Both cancer adventures led me to look deeper into many things, especially about nurturing and using our inherent gifts of strength, beauty, courage, compassion, hope, joy, talent, imagination, reverence, wisdom, love and faith for healing. I discovered a lot but there’s so much more for me to learn, for all of us I think, about the inner resources we all have.

One of my favorite quotes conveys a sense of what’s possible when we begin to realize these gifts: 

“The day will come when, after harnessing space, the winds, the tides, and gravitation, we shall harness for God the energies of love. And on that day, for the second time in the history of the world, we shall have discovered fire.” – Pierre Teilhard de Chardin

 

 

 

 

 

 

 

ARE YOU WILLING TO SEE DIFFERENTLY?

 

“Seeing things from a different point of view can help us understand why other people act the way they do.”      ~ Sean Covey

I’ve been thinking a lot about how we would all benefit if we strengthened our willingness and ability to “see differently.”

 

“Do you see what I see?” The Little Drummer Boy lyrics go. “Do you hear what I hear?”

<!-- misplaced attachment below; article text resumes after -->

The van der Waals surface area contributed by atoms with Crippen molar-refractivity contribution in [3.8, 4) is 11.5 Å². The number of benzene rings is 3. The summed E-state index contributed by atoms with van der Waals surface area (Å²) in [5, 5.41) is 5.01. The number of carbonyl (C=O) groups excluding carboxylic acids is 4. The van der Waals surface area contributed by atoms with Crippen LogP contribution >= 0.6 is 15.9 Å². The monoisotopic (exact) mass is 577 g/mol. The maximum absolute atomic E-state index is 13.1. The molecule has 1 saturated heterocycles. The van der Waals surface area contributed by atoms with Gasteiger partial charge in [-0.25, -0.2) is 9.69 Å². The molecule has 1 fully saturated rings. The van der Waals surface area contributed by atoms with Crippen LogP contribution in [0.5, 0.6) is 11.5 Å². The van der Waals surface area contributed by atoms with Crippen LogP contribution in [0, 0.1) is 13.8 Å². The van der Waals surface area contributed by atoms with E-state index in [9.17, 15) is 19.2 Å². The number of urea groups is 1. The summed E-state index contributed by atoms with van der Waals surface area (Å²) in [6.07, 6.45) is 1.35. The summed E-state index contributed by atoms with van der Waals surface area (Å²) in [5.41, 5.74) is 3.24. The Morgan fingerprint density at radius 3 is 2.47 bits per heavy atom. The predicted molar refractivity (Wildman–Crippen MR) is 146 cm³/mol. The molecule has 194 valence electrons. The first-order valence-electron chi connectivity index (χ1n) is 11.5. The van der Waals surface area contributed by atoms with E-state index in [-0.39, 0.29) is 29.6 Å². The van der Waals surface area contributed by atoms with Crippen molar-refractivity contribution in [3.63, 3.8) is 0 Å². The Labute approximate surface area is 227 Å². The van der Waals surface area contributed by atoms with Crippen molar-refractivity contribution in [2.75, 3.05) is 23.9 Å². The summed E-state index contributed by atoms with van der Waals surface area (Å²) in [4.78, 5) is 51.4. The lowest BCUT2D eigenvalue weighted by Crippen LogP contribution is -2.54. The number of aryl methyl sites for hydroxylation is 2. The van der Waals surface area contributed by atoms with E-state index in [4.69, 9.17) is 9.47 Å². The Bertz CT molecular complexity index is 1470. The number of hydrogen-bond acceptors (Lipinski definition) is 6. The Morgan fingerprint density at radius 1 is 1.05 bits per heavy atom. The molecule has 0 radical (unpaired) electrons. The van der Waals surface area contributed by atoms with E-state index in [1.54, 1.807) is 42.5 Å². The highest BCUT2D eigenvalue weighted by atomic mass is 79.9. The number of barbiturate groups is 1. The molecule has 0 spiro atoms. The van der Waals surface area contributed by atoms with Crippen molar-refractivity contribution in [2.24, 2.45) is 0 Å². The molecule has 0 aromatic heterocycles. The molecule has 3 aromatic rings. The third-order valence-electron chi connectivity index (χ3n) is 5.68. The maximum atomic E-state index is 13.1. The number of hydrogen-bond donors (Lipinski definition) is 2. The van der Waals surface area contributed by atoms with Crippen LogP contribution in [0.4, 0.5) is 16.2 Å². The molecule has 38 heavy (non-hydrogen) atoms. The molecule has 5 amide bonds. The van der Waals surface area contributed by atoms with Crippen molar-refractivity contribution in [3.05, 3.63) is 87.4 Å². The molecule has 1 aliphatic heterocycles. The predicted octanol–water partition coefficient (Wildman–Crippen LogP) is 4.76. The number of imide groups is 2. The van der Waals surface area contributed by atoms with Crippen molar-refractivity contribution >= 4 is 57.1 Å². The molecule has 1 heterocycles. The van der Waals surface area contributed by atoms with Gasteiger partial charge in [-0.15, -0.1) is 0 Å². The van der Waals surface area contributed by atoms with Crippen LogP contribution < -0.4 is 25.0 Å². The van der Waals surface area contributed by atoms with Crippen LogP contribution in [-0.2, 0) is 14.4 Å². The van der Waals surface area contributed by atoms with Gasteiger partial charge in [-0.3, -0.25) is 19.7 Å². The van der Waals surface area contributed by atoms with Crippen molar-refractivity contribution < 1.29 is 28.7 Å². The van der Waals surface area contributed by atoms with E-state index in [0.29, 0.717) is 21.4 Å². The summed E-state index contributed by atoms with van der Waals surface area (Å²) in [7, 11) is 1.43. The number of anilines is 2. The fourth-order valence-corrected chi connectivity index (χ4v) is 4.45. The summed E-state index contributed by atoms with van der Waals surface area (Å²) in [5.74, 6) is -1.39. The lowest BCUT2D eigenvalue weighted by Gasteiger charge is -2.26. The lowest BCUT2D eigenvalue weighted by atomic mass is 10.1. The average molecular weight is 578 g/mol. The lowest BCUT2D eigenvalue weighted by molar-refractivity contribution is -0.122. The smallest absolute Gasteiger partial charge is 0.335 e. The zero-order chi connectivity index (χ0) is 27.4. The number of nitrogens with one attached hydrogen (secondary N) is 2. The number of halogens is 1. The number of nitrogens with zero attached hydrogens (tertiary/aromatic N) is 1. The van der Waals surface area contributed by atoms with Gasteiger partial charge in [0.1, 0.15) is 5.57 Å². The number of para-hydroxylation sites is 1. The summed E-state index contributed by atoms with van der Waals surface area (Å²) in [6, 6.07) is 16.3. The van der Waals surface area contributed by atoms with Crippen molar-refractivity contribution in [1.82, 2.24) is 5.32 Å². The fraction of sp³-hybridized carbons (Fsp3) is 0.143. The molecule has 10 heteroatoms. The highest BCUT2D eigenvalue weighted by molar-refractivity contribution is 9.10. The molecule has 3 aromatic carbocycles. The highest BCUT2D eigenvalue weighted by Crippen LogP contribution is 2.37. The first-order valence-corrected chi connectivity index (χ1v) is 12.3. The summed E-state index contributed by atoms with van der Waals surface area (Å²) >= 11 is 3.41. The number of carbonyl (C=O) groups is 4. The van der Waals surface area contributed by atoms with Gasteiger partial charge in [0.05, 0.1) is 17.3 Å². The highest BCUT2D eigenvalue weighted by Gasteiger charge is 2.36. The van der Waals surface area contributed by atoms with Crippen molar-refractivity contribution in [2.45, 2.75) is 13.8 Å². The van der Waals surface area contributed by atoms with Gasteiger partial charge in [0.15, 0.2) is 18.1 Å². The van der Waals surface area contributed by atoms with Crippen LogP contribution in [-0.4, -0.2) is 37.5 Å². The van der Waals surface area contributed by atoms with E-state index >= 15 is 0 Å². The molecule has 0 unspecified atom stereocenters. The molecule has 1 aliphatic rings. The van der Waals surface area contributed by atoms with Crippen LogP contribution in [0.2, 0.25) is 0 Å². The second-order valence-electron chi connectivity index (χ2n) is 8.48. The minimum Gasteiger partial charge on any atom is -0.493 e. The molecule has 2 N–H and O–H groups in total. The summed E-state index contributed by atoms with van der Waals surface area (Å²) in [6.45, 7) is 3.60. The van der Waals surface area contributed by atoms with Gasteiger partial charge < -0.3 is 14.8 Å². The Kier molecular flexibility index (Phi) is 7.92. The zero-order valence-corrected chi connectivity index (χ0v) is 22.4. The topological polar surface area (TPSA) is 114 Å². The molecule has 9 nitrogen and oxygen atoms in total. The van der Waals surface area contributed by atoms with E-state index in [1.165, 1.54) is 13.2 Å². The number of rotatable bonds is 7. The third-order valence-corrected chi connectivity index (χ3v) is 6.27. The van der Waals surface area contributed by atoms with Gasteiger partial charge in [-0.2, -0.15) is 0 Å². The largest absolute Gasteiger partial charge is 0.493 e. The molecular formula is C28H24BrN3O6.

The thing is: We don’t ever see and hear exactly like someone else does. We come close in some cases. Or, we seem to because our opinions match.

I have posted on the topic several times because, instead of lamenting about growing divisiveness, we can proactively work toward building greater understanding, respect, cooperation and peace among us.  

Let’s practice this in a light, fun way today. At least three times – or as often as you wish – change your physical position with someone. Exchange seats at the dinner table, on a sofa, standing and talking, in a car – get the idea?  

Notice how you literally “see differently” with your eyes. 

Wishing us new ah-has,

Charlene

IMPATIENT? FOR PEACE: ADOPT THE PACE OF NATURE

 

 

 

“Adopt the pace of nature: her secret is patience.”
~ Ralph Waldo Emerson

 

If you find yourself feeling impatient today, think of trees growing, rocks eroding, caves and canyons forming.